Pre-requisites:
Prerequisite: Law 547 (Introduction to Intellectual Property)
Co-requisites:
Course Equivalents:
Meets Graduation Requirements:
Notes:
Recommended: Law 552/940 (Patents - exam course/writing seminar)
Course Title: Business Intellectual Property
Course Number: 476
Credit Hours: 2
Course Description
This objective of this course is to address various intellectual property issues businesses may face when developing and selling products. Intellectual property is one of the most expensive capital outlays for many organizations today and this course will focus on business-to-business transactions and how IP issues affect different organizations.
Pre-requisites:
Prerequisite: Law 547 (Introduction to Intellectual Property)
Co-requisites:
Course Equivalents:
Meets Graduation Requirements:
Notes:
Course Title: Business Law
Course Number: 0702
Credit Hours: 3
Course Description
Course Description: This clinical program offers students the unique opportunity to provide general legal representation to small and start-up business owners in Pennsylvania area through the Small Business Development Center, a department in Temple's School of Business and Management. Students are expected to deal with a full range of small business legal problems which may include choice of business entity and entity formation, contracts, corporations, leases, franchise agreements, regulatory matters, intellectual property and environmental compliance, among others. Students deal directly with clients. Students must be comfortable communicating by e-mail. Time is spent on legal research, drafting, client meetings, and classroom seminars on various issues of business law and practice. Every student must produce a written work-product for assigned clients to obtain credit. Time Requirements: Full day Fridays (10 am-1 pm and 2-5 pm) Students must also have time other than Friday available to meet with clients and work independently on client issues. Students are expected to work approximately 8-10 hours a week in addition to the classroom component. Over the course of the semester, this means that each student should log a total of 112-140 hours of practice or work time, not including the classroom component.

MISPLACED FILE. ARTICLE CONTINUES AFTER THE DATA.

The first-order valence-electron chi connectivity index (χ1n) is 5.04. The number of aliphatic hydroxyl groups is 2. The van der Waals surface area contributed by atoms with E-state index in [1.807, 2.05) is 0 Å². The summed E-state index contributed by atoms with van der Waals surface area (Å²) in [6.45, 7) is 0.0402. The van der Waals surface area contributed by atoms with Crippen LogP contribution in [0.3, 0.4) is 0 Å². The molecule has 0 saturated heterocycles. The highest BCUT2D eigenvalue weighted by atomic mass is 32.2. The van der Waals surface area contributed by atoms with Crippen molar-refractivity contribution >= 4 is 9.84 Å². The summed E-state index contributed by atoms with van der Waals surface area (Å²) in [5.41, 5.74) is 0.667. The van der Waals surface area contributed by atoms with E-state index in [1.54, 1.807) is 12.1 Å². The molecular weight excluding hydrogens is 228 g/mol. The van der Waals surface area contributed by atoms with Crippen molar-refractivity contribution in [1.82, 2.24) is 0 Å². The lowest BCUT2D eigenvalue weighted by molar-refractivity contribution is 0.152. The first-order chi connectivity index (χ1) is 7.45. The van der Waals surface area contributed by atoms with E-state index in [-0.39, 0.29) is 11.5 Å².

Pre-requisites:
Prerequisites: Law 508 Corporations, Law 600 Taxation
Co-requisites:
Course Equivalents:
Meets Graduation Requirements:
Skills
Notes:
This clinical is listed for information purposes - registration for clinical courses is handled through a separate process from regular course Registration.
Course Title: Business Law Clinic
Course Number: 702
Credit Hours: 3
Course Description